The reason New Jersey residents may be shivering today is due to the return of the weather-maker known as the polar vortex.

(Scott Olson, Getty Images)
(Scott Olson, Getty Images)

It's also nicknamed the "arctic express." Dave Robinson, the state climatologist at Rutgers University, says it is just a blast of cold air that is normally more at home farther north that makes its way to the middle latitudes. The polar jet stream divides cold air to the north, milder air to the south.

Robinson said the polar vortex, "helped make last winter one of the coldest in the last 20."   He said the dipping jet stream in 2014 in New Jersey has meant "cool air in the summer, cold air in the winter."

"This part of the globe, namely eastern North America, is one of the coolest parts of the globe relative to normal this year," Robinson said.

We have all heard the stories about heavy snow in parts of the Midwest and dropping temperatures. In Billings, Mont., for example, the thermometer on Monday went from the 60s to the single digits in a matter of hours. Robinson said the polar vortex will not slug New Jersey that hard, however.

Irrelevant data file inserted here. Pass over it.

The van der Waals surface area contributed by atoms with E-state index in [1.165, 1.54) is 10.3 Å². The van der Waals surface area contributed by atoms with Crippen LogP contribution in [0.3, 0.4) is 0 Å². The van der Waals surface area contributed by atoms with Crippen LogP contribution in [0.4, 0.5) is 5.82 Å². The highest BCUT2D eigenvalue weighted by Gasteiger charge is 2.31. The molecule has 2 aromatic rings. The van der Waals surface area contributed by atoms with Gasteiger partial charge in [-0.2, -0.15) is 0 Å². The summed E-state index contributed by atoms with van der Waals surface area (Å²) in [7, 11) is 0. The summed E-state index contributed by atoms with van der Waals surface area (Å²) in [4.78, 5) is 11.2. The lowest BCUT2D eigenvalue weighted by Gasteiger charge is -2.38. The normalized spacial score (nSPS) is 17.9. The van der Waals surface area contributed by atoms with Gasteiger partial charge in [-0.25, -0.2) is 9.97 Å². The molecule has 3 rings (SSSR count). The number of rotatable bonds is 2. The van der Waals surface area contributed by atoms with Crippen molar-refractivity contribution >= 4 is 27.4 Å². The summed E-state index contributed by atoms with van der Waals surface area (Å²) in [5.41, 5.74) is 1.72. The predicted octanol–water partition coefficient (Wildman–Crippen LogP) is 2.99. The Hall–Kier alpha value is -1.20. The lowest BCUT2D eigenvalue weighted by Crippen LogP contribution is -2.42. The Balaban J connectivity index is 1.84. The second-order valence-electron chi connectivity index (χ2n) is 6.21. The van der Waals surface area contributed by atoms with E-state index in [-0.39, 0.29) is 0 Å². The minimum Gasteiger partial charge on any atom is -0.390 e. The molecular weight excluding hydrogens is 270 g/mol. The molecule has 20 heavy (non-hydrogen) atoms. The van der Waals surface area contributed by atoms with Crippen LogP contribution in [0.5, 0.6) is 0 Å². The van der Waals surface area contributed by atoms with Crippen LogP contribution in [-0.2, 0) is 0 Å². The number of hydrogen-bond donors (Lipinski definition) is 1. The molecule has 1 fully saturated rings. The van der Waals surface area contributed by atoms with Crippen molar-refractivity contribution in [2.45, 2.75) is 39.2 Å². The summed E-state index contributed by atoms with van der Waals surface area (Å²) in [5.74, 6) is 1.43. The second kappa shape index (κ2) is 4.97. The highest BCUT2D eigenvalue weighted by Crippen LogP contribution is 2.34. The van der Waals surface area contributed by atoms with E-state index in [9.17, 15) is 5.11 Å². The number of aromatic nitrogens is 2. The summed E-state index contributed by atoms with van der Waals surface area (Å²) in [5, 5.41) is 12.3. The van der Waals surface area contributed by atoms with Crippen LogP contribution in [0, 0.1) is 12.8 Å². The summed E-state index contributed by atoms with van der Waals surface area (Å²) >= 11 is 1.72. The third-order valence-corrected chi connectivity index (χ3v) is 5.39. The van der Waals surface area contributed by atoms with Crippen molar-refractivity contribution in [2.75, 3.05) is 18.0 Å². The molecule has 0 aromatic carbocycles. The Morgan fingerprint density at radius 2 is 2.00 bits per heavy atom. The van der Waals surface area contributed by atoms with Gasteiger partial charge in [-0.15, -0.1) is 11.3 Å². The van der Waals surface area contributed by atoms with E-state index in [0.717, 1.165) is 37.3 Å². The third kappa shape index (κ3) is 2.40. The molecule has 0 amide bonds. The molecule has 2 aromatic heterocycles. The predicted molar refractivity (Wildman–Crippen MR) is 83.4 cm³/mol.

"So while out in the central part of the country, temperatures have been 30 degrees or more below average, by the time it makes it over here later this week and into the weekend, temperatures may be 10 degrees, perhaps 15 degrees below average," Robinson said. "But not nearly the dramatic influences it's had out in the central part of the country, or the drama we experienced here in the east several times last winter."

According to Robinson, the coming winter's outlook is "tricky."  It may not be as cold as last winter, but we may see a lot of weather changes over the course of the season.

"For a climatologist, it's fascinating, because we have influences of early season snow cover in Siberia, and what that might do to the North Atlantic oscillation," Robinson said. "We had a super typhoon that led to a huge storm in the Bering sea over the weekend that is helping to build what we call a ridge in the west, with warm air and this trough for this outbreak of polar air in the east. And then we've got an El Nino that's trying to get its act together, but not fully there yet."

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